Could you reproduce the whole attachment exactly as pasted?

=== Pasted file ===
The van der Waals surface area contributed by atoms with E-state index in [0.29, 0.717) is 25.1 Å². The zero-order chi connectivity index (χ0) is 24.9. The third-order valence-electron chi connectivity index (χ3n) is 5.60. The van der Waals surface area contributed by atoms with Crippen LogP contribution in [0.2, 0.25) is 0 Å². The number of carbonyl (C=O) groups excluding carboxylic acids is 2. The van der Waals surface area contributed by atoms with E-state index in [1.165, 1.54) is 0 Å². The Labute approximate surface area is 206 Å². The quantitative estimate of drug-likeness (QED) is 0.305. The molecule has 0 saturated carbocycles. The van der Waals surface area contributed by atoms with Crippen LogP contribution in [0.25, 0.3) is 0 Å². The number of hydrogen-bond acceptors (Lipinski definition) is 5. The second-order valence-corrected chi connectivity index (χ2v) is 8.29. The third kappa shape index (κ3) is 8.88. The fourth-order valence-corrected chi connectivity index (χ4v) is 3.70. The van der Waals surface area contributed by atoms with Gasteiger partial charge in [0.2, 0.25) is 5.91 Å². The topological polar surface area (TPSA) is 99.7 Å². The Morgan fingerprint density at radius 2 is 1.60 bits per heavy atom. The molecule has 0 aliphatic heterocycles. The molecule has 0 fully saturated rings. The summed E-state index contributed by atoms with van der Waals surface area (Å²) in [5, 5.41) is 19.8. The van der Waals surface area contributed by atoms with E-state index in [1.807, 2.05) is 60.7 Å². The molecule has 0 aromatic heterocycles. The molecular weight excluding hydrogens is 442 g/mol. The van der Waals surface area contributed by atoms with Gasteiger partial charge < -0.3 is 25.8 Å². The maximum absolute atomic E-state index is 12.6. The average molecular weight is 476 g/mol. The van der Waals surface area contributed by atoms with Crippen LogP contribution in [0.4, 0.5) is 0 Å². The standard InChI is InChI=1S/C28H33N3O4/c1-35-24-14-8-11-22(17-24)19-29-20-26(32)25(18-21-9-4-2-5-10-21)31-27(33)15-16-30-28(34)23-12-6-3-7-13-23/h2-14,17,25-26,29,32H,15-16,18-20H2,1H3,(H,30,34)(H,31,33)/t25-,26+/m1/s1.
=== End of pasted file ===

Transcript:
The van der Waals surface area contributed by atoms with E-state index in [0.29, 0.717) is 25.1 Å². The zero-order chi connectivity index (χ0) is 24.9. The third-order valence-electron chi connectivity index (χ3n) is 5.60. The van der Waals surface area contributed by atoms with Crippen LogP contribution in [0.2, 0.25) is 0 Å². The number of carbonyl (C=O) groups excluding carboxylic acids is 2. The van der Waals surface area contributed by atoms with E-state index in [1.165, 1.54) is 0 Å². The Labute approximate surface area is 206 Å². The quantitative estimate of drug-likeness (QED) is 0.305. The molecule has 0 saturated carbocycles. The van der Waals surface area contributed by atoms with Crippen LogP contribution in [0.25, 0.3) is 0 Å². The number of hydrogen-bond acceptors (Lipinski definition) is 5. The second-order valence-corrected chi connectivity index (χ2v) is 8.29. The third kappa shape index (κ3) is 8.88. The fourth-order valence-corrected chi connectivity index (χ4v) is 3.70. The van der Waals surface area contributed by atoms with Gasteiger partial charge in [0.2, 0.25) is 5.91 Å². The topological polar surface area (TPSA) is 99.7 Å². The Morgan fingerprint density at radius 2 is 1.60 bits per heavy atom. The molecule has 0 aliphatic heterocycles. The molecule has 0 fully saturated rings. The summed E-state index contributed by atoms with van der Waals surface area (Å²) in [5, 5.41) is 19.8. The van der Waals surface area contributed by atoms with E-state index in [1.807, 2.05) is 60.7 Å². The molecule has 0 aromatic heterocycles. The molecular weight excluding hydrogens is 442 g/mol. The van der Waals surface area contributed by atoms with Gasteiger partial charge < -0.3 is 25.8 Å². The maximum absolute atomic E-state index is 12.6. The average molecular weight is 476 g/mol. The van der Waals surface area contributed by atoms with Crippen LogP contribution in [0.4, 0.5) is 0 Å². The standard InChI is InChI=1S/C28H33N3O4/c1-35-24-14-8-11-22(17-24)19-29-20-26(32)25(18-21-9-4-2-5-10-21)31-27(33)15-16-30-28(34)23-12-6-3-7-13-23/h2-14,17,25-26,29,32H,15-16,18-20H2,1H3,(H,30,34)(H,31,33)/t25-,26+/m1/s1.